The Villager pub is a classic local bar in the heart of the village, which also has live trad music, every Wednesday night. The younger set hang out upstairs, and the main bar is for for the older folks.
Transport: There's a regular Dublin Bus service and also the 66N Nitelink.
Schools: St Patrick's National School is in the middle of the village, and St Laurence's Primary School is located on Martin's Row.
There's also Mount Sackville and Saint Dominic's (in nearby Ballyfermot) secondary schools.
Shopping: The huge Liffey Valley shopping centre is just up the road and, closer still, are the Lidl and Tesco in Ballyfermot.
Property: According to Roger Berkeley of Berkeley and Associates, the market has been busy, albeit not as hot as before Christmas. "Everything we have has been selling. There's always a demand in Chapelizod."
A one-bed starter apartment currently sells for €120,000 plus, while a two-bed would go for a little over €200k.
The higher end of the market would be Glenaulin Park or Belgrove, where a three- bed semi would normally fetch over €480,000, depending on condition, while upmarket homes in the beautiful Strawberry beds would achieve considerably more.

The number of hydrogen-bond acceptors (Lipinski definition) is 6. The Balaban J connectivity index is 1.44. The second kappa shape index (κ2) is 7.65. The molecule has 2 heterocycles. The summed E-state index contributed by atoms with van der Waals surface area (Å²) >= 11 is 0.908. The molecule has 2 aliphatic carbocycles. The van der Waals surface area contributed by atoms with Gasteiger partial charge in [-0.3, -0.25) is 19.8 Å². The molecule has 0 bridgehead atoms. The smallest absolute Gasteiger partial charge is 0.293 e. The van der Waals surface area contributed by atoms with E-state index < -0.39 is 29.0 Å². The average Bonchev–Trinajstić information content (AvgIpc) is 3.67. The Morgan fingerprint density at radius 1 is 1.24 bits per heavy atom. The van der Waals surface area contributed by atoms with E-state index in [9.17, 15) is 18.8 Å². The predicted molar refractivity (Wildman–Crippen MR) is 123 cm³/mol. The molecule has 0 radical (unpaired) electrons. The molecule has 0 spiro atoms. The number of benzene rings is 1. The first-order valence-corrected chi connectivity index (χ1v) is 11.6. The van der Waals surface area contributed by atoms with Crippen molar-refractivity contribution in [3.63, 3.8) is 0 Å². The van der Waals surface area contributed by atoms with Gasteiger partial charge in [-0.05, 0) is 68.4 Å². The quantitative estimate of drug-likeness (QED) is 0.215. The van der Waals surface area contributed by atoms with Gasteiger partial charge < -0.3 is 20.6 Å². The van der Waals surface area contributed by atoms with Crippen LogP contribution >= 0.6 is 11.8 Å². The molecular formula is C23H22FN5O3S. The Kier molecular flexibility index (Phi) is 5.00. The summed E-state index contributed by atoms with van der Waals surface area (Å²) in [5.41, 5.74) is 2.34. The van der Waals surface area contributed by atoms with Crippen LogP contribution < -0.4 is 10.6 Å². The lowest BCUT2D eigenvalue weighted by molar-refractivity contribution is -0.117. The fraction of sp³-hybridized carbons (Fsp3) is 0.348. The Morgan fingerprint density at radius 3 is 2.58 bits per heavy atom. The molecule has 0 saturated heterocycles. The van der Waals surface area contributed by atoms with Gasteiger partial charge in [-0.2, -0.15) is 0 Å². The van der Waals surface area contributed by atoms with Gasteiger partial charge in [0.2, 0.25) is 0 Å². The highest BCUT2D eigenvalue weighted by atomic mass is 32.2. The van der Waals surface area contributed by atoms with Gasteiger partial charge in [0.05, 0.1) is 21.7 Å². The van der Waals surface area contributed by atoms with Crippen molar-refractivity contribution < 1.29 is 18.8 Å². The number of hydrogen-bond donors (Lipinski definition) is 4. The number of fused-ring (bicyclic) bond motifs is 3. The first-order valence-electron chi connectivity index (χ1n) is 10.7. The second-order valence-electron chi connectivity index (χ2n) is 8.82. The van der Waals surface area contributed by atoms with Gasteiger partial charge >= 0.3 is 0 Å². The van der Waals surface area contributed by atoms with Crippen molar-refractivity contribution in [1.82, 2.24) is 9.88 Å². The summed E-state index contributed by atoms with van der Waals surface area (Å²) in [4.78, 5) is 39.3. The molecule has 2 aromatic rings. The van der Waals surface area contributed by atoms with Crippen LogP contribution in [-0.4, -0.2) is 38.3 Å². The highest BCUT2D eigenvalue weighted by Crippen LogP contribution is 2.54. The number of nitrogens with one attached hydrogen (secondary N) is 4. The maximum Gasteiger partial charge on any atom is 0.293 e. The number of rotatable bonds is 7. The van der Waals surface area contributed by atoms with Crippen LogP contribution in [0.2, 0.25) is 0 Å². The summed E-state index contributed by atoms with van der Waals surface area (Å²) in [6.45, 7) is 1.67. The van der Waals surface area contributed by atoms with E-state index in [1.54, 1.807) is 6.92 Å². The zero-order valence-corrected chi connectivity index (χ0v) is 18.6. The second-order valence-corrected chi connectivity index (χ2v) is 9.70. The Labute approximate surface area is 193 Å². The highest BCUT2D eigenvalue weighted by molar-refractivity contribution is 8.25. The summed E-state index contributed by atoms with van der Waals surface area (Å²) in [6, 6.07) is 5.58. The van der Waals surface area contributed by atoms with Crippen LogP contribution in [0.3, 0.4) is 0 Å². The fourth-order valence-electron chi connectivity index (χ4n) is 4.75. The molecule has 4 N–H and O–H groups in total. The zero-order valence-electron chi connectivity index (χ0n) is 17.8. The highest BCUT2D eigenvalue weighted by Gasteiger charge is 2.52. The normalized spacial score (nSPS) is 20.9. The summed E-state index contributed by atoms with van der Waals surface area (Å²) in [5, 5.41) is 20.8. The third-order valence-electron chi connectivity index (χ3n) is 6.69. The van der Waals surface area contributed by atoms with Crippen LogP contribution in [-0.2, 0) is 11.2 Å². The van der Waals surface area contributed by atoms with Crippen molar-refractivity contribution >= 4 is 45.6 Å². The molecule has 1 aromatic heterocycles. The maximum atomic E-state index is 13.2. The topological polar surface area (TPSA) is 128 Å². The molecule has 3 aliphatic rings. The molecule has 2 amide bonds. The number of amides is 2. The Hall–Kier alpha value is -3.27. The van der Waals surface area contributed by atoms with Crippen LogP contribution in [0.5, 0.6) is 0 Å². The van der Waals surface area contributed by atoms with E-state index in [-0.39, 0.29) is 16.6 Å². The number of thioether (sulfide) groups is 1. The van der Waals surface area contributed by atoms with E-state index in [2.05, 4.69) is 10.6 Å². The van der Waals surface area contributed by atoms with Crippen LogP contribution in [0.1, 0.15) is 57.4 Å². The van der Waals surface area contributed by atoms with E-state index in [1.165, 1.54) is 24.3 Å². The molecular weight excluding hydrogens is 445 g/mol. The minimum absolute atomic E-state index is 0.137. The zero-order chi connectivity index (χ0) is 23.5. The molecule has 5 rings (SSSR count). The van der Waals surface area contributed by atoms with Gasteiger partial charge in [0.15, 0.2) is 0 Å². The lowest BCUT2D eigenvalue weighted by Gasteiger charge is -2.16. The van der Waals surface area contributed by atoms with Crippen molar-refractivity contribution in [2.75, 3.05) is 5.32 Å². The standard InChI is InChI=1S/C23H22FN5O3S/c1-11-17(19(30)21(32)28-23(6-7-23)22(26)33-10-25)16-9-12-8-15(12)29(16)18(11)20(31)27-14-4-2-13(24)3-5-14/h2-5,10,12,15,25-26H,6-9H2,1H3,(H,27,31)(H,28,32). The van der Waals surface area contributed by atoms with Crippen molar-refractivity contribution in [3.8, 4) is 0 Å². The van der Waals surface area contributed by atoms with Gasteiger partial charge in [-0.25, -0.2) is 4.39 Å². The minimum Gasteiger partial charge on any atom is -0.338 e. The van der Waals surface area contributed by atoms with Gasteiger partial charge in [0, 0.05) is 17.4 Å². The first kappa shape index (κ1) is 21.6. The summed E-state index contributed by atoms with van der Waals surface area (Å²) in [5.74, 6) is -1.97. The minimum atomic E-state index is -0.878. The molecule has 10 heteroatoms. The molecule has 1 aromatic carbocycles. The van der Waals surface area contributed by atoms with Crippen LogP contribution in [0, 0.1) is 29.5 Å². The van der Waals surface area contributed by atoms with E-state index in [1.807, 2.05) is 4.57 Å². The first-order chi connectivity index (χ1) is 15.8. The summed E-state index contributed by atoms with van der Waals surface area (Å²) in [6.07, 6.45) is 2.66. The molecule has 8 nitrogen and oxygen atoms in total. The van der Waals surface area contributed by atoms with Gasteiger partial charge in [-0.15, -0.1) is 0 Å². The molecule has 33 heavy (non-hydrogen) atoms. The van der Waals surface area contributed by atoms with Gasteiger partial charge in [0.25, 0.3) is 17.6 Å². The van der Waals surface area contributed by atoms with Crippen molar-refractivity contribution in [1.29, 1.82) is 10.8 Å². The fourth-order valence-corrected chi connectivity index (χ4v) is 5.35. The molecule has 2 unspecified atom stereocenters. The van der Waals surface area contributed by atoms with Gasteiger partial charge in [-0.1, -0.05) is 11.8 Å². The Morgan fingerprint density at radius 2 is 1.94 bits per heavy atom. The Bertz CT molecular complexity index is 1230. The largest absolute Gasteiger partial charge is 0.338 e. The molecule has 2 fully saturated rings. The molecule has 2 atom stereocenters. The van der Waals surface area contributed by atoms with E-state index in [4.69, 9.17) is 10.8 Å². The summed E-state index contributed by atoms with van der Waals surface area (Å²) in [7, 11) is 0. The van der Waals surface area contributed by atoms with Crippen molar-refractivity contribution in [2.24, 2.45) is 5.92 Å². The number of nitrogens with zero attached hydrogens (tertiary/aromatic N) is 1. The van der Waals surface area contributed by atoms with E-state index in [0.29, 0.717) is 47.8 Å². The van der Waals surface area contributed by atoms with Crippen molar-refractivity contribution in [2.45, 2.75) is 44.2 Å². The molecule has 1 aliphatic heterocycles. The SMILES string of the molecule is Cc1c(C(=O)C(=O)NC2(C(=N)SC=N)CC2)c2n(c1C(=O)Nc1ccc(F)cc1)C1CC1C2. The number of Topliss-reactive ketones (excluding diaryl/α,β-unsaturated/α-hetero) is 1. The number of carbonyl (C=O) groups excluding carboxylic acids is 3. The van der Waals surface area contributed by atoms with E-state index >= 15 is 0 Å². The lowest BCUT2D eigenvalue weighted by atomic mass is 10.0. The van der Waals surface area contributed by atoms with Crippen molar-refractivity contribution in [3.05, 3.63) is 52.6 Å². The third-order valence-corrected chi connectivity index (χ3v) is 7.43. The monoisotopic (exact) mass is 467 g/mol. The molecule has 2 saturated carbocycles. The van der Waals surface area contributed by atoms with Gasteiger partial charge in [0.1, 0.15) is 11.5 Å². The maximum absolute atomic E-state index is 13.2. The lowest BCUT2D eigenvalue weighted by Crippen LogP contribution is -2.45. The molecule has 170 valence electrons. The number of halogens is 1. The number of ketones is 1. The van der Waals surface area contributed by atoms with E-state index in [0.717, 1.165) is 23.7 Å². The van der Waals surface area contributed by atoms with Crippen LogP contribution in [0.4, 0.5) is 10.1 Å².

Ray Cooke has put 508 Lucan Road, a two-bed semi, on the market at €249,950; Berkeley is looking for €285k for 34 Glenaulin, a three-bed terraced house; €325k is the asking price for DNG's two-bed duplex apartment at Chapel Hill.
Chapelizod area CV
Close to the city, Phoenix Park and Dublin Zoo
Donore Harriers Athletic Club on the banks of the Liffey, augmented by 300m all-weather training track beside Liffey Valley Park
The New Row community garden
No good restaurants, except the Angler's Rest in the Strawberry Beds
Some unsightly derelict buildings
Not well promoted: 2014 Tidy Towns report noted need for a map including heritage trails in the Square
• Next week: Let's Move To...Courtown